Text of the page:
Still no boat -- will I have to go back to the UK and put it in a windsurfer bag and bring it back personally? On the flip side, I did get a mention on the IMCA world home page about the new blog. Now if Doug could add a link to the bloggers list on the left hand margin (hint, hint) I'd be in the game. Still working on Andrew's theme of "informative and interesting," I'll add some more tidbits for all you out there in the moth-o-sphere.

Elaborating on my previous 1973 I built a plywood Stockholm Sprite. The job was so pitiful that when people saw the boat they inevitably asked, "What's that?" and I would reply, "It's my first try." So that became the name of the boat: 1st Try. I only have one photo of that boat, and it was published in the Daily Advance, the newspaper in Elizabeth City, NC (the "Home of the moth boat") as I was headed out to the annual regatta sponsored by the Pasquotank River Yacht Club. While the photo is grainy it does show the sleeve sail I used on my first three boats. My second moth was a Mistral, after I had read a page in the UK Yearbook that described the Mistral as a design suitable for helm weights of up to 14 stone (= 196 pounds or about 89 the way, why do the Brits sell gasoline by the liter but measure their highway speeds in miles per hour?) Since I was about 180 pounds and sailing against folks quite a bit lighter, I thought this hull shape would suit me well. This boat I named "Try Too" extending the "try" naming theme from my first boat. Again, photos are hard to come by but I found one that graced the cover of the IMCA-US newsletter in the spring of '76. What's going on? I was wading the boat out into water deep enough to fit the fixed rudder when the bow got away from me and the boat started to take off down wind. I think I managed to grab the starboard shroud but not in enough time. A photographer on shore just happened to catch the result (this was way before photoshop, and no, the picture wasn't staged...)

My third boat was built over the winter of '76/'77. It was a Magnum 2 from a mold taken off of John Claridge's boat that he used at the '76 worlds and I named this boat "Try-Umph." I'll try to come up with a photo of it, but the boat was sold at Hayling Island after the worlds so I didn't have to ship it home (boy, maybe I should gone that route this year!) So, naturally when last year I started building the foiler, my fourth international moth, I would continue with the "Try" theme, hence "Try-Foil." It's interesting, to me anyway, that a "trefoil" is a mathematical knot that can be analyzing in knot theory. I put a trefoil graphic on my foredeck and I hope I may get to see it again in the near future....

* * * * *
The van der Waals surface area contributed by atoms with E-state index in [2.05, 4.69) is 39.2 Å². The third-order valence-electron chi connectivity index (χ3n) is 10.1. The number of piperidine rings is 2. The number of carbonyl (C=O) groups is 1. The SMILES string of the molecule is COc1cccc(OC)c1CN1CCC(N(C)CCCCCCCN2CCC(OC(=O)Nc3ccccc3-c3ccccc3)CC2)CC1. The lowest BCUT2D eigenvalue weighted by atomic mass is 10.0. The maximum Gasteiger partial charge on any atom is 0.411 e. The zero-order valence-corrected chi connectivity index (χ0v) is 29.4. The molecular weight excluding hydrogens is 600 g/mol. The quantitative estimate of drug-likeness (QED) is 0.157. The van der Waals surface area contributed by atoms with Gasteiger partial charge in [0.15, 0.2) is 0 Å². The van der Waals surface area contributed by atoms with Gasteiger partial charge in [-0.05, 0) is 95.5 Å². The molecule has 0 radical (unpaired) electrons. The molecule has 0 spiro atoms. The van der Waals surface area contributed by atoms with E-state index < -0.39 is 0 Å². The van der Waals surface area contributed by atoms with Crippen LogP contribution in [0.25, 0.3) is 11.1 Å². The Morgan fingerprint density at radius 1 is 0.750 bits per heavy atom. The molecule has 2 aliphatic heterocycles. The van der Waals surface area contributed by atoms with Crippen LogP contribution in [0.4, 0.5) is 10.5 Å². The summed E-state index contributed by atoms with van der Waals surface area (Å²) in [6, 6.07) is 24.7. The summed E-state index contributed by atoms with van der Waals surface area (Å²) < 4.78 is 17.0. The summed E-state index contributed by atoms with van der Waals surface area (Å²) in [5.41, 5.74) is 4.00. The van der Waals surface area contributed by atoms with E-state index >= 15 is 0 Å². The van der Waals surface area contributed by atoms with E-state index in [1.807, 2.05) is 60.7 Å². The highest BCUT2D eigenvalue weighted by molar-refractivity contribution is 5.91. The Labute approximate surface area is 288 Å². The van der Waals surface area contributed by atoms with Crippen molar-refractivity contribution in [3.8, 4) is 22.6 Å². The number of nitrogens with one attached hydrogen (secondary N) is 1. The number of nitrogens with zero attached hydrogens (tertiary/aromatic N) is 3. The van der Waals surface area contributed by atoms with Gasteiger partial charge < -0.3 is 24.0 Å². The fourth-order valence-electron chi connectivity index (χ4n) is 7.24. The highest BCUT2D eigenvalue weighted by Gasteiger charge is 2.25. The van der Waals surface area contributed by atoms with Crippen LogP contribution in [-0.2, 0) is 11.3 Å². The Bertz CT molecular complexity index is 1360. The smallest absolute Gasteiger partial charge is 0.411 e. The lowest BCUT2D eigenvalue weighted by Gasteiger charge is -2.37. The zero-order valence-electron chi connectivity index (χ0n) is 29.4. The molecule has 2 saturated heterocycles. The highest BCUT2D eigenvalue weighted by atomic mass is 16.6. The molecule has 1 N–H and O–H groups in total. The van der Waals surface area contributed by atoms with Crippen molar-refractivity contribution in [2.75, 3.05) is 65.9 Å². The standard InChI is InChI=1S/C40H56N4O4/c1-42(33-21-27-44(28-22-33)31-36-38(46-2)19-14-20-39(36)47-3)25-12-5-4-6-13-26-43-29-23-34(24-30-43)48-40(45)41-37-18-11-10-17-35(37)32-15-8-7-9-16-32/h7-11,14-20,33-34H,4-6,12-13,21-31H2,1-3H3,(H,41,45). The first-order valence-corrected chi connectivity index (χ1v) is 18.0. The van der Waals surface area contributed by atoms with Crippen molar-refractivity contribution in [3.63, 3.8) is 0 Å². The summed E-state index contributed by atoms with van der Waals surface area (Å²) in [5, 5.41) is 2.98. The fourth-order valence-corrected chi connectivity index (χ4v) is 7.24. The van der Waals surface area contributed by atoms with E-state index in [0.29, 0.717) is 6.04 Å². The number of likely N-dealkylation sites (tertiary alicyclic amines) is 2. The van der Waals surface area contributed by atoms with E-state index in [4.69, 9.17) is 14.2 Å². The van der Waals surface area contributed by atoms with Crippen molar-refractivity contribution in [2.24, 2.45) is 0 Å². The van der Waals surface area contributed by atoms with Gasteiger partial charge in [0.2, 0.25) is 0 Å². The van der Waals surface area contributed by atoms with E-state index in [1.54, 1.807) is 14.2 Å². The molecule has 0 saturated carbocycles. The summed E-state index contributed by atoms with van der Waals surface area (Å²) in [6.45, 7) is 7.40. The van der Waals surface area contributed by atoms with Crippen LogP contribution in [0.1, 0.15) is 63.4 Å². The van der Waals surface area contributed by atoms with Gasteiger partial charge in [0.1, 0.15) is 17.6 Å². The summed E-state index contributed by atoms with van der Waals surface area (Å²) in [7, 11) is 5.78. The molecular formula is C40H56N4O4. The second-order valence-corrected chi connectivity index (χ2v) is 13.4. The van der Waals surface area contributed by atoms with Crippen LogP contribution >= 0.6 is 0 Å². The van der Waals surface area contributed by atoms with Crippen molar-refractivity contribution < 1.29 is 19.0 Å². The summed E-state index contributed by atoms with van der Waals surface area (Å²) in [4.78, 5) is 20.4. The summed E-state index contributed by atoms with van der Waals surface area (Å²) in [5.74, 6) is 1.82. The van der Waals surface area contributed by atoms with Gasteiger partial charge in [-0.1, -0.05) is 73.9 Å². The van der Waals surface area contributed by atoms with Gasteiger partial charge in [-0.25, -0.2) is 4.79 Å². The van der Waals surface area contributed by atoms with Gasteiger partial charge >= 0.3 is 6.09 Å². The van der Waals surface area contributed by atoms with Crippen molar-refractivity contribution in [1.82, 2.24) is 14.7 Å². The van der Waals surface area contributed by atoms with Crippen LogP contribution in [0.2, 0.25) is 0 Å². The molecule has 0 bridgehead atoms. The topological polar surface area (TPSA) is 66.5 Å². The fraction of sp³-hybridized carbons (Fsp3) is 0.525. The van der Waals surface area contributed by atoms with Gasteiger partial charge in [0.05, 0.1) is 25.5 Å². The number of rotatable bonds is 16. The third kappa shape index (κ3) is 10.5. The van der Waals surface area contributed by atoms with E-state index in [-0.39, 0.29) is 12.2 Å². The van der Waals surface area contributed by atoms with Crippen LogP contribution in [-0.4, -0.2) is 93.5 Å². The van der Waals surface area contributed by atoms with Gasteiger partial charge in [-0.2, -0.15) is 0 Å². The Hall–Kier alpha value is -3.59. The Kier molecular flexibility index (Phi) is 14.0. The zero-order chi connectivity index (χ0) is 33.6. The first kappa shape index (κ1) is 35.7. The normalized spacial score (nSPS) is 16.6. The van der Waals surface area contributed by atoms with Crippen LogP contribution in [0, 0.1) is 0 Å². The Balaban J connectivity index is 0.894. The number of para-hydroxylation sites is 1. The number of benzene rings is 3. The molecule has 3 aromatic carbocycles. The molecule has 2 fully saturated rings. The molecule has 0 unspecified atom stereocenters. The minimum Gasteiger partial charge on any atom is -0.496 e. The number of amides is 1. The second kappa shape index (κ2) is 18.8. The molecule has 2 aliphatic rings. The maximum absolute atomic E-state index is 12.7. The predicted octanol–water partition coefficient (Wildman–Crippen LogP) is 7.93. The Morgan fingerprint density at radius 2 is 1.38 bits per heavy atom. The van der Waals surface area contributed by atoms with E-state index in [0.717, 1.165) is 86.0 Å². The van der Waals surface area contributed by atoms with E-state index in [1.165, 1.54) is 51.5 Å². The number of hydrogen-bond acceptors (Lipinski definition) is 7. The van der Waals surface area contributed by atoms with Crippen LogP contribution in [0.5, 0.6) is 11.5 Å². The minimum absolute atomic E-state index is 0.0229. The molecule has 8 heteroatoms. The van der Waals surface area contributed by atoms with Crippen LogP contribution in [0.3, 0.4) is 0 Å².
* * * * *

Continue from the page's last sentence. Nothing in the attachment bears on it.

Friday, July 25, 2008

How a US Mothie becomes a Madmothist

So, I thought I'd create a blog separate from the IMCA-USA site to record my progress toward the 2009 moth worlds in the Gorge. Besides, I'd like to participate in the World Championship Moth Blog suggested by Andrew Brown.

Where do I stand now? Well, I found out Wednesday that my boat is still sitting at the WPNSA, a result of a shipping snafu. George Denny is threatening to start charging storage fees if it's not gone soon. The firm SEKO has said that is should be picked up asap, but they were supposed to arrange that last week. So my slightly damp wetsuit has been sitting in the storage crate for over ten days. Boy, I hope the boat clears Customs and isn't quarantined as a bio-hazard! So, yes, I'm steamed and have therefore adopted the moniker "Madmothist."

In the meantime I've been trying to get the moth class history as presented on the IMCA worlds site to include the US perspective. Whether folks know it or not, the IMCA has existed since 1935, 37 years before the IYRU officially blessed the organization with the "international" class designation. As such, the IMCA held world championship regattas for the International Antonia Trophy from 1933 through 1964 when it was retired. The present world championship trophy, recently won by John Harris at Weymouth, was donated by the Coca-Cola Company and first awarded to Jean Pierre Roggo in 1965. It's a piece of trivia that he is the only person to have won both the Antonia Trophy and the Coca-Cola Trophy, being the last on the Antonia and the first on the Coca-Cola Trophy. The Antonia Trophy, by the way, now resides in the collection of the Maritime Museum in Mystic, Connecticut. I am working with George Albaugh, the historian of the Classic Moth Boat Association to get all of the IMCA history posted on the world site.

That's all for now,
Joe, who's still waiting for his foiler to return from the UK....